Operator: [Operator Instructions] Our first questions come from the line of Graham Price with Raymond (NS: RYMD ) James. Please proceed with your questions.

Graham Price: Hey, good afternoon, guys and thank you very much for taking the questions. I guess, first of all, well done on gross margin turning positive, excluding the $6 million charge. Though did want to get some clarification on, I guess, why that would impact the current quarter if it's tied to future per unit costs? And then maybe more broadly, realizing that you have yet to give guidance for 2024. But just directionally, how do you see margins progressing from here? And then maybe talk a little bit about where you see the longer term margin profile kind of shaking out.

Rao Mulpuri: Yes. So Graham, this is Rao. Let me take the second question, and I'll hand it to Amy to explain the $6 million charge -- second part of the question. So gross margins going forward, as you know, our margin line hasn't been a perfect straight line, but the trend line is clear. We have the product, architecture, the materials, which is foundational to margins, as you know, in any hardware company. And then as a manufacturer, we also have the right production metrics and the supply chain all worked out. So basically, the invention and engineering are complete. And what's in front of us is scale. And to achieve scale, obviously, we need a certain number of minimum projects to get there. We have the unit economics worked out, we have the business model proven, and we are going to focus pretty heavily on the multifamily sector, although we still have a really good healthy airports business, we have a healthy institutional business and growing, but importantly, there's still office builds, life science and renovations going on. But as a growth area, we worked very hard at it and lucky that we've been able to get the product completed and be ready for multifamily, specifically. Within that, the relationships we've built over the last 3, 4 years, with installations in key markets. And obviously, our backers being active in this market is really helpful to us going forward. So the best way I would address kind of how this coming quarter looks and going forward is we have all of the right cost structures in place, including the lower breakeven points. And now it's about growing in that segment. and it will be on a quarter-to-quarter basis, potentially bumpy, but the long-term trend is to use the positive contribution to get to profitability. And as far as 2024, as I said, we are pretty heavily focused on the multifamily sector, and we are not yet guiding for revenues next year, but I think we'll do that in the next call. With that, Amy, do you want to address the $6 million question?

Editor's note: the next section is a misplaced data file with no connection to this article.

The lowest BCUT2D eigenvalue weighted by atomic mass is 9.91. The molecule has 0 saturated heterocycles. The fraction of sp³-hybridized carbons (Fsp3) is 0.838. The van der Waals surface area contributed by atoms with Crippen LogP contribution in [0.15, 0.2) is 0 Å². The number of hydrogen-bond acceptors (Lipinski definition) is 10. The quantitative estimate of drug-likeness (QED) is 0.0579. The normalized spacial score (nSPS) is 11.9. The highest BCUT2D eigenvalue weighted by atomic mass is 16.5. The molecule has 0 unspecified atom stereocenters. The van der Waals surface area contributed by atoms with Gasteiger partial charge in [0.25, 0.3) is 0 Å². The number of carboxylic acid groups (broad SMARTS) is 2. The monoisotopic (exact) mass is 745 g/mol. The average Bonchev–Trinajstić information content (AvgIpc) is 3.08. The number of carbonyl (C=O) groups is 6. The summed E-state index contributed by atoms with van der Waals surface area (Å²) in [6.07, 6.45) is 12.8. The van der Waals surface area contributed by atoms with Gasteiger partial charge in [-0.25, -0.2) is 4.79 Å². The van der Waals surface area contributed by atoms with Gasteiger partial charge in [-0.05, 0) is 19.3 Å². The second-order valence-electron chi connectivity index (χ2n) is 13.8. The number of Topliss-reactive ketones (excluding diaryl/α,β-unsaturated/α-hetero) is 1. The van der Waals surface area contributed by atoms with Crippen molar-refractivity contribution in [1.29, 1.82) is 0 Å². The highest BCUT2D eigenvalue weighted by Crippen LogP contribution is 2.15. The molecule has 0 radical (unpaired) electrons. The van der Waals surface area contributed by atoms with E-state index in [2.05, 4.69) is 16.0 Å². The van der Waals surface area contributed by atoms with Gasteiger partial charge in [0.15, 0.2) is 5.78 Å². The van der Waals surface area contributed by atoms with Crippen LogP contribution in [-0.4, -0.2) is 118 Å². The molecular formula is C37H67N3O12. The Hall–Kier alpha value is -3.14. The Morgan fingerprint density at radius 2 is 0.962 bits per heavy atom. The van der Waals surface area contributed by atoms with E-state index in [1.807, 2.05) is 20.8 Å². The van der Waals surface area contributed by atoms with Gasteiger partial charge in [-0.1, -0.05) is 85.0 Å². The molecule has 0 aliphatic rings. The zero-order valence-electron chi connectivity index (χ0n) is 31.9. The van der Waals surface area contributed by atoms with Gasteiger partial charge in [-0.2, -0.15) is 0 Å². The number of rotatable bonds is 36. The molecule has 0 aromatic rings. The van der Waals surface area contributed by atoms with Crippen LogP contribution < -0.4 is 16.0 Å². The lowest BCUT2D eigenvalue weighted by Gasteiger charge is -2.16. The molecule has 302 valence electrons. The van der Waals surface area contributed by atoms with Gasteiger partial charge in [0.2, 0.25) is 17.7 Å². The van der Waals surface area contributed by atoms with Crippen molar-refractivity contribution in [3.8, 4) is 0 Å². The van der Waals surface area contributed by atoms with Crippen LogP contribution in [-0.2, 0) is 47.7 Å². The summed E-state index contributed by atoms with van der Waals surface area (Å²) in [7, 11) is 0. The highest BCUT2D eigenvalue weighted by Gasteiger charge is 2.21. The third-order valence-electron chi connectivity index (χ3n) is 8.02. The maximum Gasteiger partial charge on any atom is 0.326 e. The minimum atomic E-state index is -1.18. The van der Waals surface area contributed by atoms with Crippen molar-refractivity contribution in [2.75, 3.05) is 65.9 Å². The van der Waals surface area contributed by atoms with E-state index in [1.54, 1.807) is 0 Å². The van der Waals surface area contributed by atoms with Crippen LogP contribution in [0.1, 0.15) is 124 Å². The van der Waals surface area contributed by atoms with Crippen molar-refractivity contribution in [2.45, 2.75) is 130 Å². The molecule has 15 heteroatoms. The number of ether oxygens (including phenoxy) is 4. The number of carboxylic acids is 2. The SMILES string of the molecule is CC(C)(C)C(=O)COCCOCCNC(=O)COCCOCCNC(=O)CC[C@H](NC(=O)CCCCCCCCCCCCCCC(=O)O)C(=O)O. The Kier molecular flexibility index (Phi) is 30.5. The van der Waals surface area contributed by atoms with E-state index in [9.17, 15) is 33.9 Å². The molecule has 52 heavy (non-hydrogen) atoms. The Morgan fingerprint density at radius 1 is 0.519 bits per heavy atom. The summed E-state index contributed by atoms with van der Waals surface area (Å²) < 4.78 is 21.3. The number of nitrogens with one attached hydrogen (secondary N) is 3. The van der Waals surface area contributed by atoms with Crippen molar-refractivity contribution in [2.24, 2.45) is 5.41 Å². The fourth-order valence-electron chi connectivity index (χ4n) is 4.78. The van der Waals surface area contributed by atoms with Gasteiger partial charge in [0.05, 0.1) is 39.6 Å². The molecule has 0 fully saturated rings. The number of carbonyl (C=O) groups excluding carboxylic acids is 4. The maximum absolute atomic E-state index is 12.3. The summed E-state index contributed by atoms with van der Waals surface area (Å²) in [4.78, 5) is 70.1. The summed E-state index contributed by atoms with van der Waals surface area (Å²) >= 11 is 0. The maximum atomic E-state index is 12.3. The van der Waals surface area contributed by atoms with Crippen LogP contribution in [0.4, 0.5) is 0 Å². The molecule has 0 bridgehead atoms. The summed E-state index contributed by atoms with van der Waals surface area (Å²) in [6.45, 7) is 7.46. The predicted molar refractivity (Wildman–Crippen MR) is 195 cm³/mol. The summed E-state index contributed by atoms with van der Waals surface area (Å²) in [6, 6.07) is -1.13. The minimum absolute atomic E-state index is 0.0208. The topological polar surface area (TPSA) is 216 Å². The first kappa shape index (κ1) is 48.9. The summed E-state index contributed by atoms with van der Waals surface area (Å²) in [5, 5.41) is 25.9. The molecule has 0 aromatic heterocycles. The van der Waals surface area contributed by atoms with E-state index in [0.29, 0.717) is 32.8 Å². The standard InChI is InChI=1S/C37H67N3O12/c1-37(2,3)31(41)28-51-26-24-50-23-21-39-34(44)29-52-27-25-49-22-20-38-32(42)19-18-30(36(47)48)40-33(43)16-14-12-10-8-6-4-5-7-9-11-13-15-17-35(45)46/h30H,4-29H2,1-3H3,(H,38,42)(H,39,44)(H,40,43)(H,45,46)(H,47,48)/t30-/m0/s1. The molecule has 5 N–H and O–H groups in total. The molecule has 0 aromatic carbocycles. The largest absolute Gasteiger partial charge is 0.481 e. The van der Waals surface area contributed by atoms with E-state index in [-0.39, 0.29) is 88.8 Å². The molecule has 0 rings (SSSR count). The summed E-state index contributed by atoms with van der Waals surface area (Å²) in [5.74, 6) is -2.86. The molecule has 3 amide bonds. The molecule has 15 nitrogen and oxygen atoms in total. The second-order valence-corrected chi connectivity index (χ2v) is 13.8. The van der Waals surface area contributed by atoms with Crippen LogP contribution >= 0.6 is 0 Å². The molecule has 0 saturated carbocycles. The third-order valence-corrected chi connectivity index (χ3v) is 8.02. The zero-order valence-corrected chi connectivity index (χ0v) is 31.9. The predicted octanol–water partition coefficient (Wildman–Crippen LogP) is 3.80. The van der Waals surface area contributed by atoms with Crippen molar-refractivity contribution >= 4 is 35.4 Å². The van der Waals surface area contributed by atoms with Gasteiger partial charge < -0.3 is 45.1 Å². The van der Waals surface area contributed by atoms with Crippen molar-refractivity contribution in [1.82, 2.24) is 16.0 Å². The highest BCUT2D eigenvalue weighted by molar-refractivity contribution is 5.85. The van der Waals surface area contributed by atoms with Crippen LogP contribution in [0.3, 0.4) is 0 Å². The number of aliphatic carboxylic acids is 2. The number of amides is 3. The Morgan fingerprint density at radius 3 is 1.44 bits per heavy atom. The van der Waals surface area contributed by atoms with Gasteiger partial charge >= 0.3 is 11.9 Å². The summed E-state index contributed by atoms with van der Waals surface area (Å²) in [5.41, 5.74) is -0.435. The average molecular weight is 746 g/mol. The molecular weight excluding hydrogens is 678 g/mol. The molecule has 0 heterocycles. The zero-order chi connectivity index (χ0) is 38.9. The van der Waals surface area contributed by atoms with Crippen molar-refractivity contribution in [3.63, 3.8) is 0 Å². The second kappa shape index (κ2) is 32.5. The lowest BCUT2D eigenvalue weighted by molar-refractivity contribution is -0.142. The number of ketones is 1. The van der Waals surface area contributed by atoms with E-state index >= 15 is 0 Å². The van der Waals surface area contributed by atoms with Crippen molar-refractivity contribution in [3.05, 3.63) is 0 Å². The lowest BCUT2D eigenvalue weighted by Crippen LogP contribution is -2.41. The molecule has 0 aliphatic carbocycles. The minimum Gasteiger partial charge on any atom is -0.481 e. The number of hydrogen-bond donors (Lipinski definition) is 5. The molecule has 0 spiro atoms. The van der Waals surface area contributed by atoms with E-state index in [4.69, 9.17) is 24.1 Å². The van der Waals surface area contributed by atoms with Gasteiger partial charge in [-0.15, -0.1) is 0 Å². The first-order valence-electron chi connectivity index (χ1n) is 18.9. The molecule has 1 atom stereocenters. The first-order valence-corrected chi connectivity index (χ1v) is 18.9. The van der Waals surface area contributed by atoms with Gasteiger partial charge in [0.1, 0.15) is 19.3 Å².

Amy Reeves: Yes, Graham. So we have two liabilities on our balance sheet that require us to project future cost of manufacturing on a per unit basis. First, on the warranty liability, we took $4 million charge. As we've explained in the past, with the fixed nature of our manufacturing costs, our unit economics can vary significantly with volumes. And so given the reduced outlook that we have for future production requirements, those unit economics for our future warranty replacements are now expected to be higher than we previously estimated. Now on the contract loss accrual, we are estimate -- we have to record a liability for the total amount of costs that would be in excess of a contract revenue price, and that total cost includes the cost of manufacturing. So essentially, what we have is a higher percentage of our factory fixed costs that are being allocated to the smart building platform projects that are currently being manufactured.